Chelsea’s eyes sadden as she recalls seeing her dad one Christmas. Diagnosed with cancer, he dropped from his chubby-cheeked 230 pounds to a feeble 120. Her eyes widened in horror just like he had looked at her. Choking on tears she ran from the room, unable to even look at him. “I remember thinking to myself that my dad is fighting for his life, the least I could do is clean up my life for him … I remember thinking I was a piece of shit because I couldn’t even do that.”
Several years later, on September 29, 2012, she did get clean for her dad. It was an unlikely man who changed the trajectory of her life; he was a 64-year-old john who had picked her up off the strip eight months earlier and brought her home to live with him. Chelsea described their relationship as transactional: she received drugs and shelter in exchange for sexual favours, until one day he told her she was costing him too much. He gave her an ultimatum, she could either hit the road or go to treatment. So, days later he dropped her off at a treatment centre in Vancouver.
Chelsea spent the next 19 months in treatment, describing her experience as all-consuming. “There was no time to think between chores, group work, and individual work.” Her counsellor, Deanna ripped her apart until she was nothing but a pile of pieces on the floor. Once Chelsea was broken open, Deanna taught her how to rebuild herself into the person she wanted to become. The process was like sifting through a treasure chest. Chelsea could keep the pieces of herself she wanted to cherish and discard the parts that did not serve her.
Suddenly, her parents had their little girl back. They stayed by her side, supporting her every step of the way. At first, Chelsea was doing it for her parents as she had more love and compassion for them than she did for herself. She especially wanted to give her father a period of peace and serenity as he had always given to her. He had the ability to pluck her out of reality like when they “would look up at the half-moon, he’d say it kind of looks like we’re all stuck in this big toy box and some kid forgot to cover the hole.”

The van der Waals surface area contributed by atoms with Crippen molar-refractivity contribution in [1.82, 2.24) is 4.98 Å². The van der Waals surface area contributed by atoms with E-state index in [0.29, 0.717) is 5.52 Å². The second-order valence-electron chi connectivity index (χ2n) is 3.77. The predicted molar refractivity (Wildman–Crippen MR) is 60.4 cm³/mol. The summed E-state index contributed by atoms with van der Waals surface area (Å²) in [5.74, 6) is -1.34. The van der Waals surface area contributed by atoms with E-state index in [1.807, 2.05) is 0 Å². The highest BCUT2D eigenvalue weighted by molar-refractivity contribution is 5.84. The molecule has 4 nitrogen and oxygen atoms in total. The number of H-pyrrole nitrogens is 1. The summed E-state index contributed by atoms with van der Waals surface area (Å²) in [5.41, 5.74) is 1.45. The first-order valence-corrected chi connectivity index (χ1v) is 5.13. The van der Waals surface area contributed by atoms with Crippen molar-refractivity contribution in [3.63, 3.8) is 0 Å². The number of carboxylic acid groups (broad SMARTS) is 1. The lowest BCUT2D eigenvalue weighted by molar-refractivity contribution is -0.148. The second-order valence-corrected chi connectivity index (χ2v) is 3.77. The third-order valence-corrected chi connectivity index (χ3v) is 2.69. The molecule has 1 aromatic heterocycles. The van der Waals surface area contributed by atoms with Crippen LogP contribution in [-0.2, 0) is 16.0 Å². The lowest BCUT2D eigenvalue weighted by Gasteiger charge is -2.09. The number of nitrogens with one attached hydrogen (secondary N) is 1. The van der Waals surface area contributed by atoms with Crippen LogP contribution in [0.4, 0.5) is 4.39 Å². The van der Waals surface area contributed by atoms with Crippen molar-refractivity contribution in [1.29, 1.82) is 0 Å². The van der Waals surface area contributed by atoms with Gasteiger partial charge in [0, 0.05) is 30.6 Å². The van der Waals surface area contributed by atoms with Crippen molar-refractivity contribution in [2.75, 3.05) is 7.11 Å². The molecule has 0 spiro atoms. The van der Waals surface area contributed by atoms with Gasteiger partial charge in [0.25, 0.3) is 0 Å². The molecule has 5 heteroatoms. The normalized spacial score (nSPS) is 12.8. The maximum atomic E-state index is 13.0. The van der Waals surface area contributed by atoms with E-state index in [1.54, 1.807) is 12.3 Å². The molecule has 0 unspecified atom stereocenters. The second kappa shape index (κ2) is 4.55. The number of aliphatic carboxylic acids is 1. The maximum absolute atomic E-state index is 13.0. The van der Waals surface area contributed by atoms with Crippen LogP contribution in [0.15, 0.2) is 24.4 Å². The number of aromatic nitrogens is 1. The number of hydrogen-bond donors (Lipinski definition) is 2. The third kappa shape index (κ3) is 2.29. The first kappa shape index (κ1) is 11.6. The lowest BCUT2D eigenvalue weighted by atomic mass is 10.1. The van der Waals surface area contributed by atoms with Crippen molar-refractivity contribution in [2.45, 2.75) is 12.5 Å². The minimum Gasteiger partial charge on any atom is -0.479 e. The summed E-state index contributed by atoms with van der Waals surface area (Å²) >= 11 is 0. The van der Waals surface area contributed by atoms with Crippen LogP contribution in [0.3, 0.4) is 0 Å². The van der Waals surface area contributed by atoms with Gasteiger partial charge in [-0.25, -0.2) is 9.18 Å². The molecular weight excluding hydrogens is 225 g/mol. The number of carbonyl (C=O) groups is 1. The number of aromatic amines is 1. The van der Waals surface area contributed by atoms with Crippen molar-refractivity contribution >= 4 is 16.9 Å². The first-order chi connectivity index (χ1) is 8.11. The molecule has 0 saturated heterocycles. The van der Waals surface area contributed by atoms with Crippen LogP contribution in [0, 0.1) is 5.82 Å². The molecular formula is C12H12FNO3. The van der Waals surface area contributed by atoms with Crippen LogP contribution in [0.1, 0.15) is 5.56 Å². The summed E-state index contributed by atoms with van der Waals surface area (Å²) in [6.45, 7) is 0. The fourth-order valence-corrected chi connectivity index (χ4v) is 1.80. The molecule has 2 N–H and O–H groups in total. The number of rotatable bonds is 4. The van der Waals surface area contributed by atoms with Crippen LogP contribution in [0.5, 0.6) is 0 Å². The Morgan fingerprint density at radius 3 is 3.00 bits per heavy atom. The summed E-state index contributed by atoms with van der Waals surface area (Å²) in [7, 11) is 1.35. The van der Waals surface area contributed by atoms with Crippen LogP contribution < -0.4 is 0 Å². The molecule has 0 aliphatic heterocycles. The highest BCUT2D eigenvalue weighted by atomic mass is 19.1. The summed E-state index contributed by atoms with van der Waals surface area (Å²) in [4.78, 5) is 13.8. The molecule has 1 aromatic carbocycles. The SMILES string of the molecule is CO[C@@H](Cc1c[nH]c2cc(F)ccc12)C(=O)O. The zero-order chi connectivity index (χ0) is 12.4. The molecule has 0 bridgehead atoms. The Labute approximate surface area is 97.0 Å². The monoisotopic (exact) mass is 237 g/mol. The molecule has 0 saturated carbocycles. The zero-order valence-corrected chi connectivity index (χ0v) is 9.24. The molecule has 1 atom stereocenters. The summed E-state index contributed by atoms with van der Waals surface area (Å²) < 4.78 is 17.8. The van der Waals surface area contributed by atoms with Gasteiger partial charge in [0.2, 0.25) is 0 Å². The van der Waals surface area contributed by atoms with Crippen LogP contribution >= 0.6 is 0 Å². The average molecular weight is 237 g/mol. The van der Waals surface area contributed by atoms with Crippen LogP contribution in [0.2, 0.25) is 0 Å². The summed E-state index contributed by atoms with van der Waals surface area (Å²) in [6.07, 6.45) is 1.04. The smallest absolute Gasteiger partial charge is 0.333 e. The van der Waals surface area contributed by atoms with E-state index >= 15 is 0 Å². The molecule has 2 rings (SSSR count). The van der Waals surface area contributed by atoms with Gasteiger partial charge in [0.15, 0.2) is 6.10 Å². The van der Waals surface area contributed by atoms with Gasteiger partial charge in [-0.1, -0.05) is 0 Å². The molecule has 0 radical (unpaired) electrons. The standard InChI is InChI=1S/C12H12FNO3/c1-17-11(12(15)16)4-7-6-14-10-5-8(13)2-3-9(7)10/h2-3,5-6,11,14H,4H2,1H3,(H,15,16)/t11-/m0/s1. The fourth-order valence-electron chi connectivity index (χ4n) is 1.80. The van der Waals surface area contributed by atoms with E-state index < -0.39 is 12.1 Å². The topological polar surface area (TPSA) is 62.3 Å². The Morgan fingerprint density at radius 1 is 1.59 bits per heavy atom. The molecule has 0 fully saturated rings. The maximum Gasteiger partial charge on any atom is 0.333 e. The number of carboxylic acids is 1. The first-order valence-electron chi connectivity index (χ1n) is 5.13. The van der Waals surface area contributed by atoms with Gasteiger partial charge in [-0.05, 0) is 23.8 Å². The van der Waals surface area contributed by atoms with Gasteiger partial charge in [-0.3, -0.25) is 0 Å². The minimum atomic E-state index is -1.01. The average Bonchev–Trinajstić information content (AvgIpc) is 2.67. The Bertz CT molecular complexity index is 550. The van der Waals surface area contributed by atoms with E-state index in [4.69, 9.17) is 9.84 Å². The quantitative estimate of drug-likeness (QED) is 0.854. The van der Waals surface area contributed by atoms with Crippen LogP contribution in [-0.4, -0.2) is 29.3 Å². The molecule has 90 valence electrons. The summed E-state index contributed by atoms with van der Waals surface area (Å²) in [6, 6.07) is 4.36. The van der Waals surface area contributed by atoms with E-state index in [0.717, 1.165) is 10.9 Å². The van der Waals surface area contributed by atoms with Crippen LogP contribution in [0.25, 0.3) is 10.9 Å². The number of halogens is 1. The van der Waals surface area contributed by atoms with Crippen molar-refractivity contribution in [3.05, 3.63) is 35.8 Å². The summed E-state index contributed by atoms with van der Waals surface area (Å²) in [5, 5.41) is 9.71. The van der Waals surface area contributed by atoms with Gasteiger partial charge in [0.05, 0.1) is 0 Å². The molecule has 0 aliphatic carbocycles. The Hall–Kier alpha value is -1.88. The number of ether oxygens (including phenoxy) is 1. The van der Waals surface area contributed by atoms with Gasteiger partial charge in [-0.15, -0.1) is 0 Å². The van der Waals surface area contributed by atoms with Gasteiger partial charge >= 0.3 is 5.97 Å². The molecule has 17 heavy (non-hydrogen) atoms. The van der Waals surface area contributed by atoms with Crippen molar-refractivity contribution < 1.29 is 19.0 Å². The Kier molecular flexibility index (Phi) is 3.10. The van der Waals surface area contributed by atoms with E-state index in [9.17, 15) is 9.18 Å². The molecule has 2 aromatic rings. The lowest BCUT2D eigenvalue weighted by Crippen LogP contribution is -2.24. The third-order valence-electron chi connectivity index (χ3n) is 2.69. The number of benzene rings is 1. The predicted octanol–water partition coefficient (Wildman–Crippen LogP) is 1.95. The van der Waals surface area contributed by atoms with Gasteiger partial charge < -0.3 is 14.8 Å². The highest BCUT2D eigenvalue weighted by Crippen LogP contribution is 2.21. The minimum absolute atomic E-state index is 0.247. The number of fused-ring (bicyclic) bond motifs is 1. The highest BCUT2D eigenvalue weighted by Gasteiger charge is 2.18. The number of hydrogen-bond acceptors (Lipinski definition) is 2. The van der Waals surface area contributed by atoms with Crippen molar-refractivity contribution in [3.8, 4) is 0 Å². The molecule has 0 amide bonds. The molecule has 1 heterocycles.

Today Chelsea is 50 pounds heavier and describes her body as healthy and strong. She has deep scars on her face, markers of her strength and endurance. She is proud of her body, not just physically, but for what she developed on the inside. Chelsea stands solid and tall after rebuilding herself. She picked up the scraps of broken pieces and moulded them into something beautiful much like she does for people’s gardens and yards.
After years of addiction, Chelsea has tapped into her creativity and discovered she had transferrable skills from her life on the streets. In 2014, she launched her own landscaping business with her current boyfriend, Maksym, saying, “If I can figure out how to get dope and money, I can definitely figure out how to get through life.” Chelsea admits that it’s hard work and involves a lot of long, sweaty days, but it’s where she feels alive, with her hands in the dirt feeding and nurturing mother nature.
Written by Monique Elise
Photo Credit: Tomas Jasovsky
This story couldn’t have come to me at a better time. I’m feeling sad today and then I read this and it made me feel like everything might be ok. Or at least that it could be ok. There is hope. Thanks to this women for opening up about her past. It helped me today.
Hi Brittney, so sorry for the delay. Your comment was so touching and heartwarming ~ it actually brought tears to my eyes. I genuinely believe that at the end of the day, everything will ALWAYS be okay. Hanging on to the belief that everything will be okay has saved me more times then I can count. I hope you hang on to it, too and always remember that you are not alone 🙂
I was very moved by Chelsea’s story. Thank you for sharing it and helping to end stigma. Her strength is inspiring and her voice is so important to the world right now.
Hi Chantelle, thank you for your kind and supportive words! I couldn’t agree more: her voice is an inspiration and yes, very much needed right now 🙂 And thank YOU as well for joining the conversation ~ voices such as yours who are commenting and sharing are just as valuable to humanizing addiction 🙂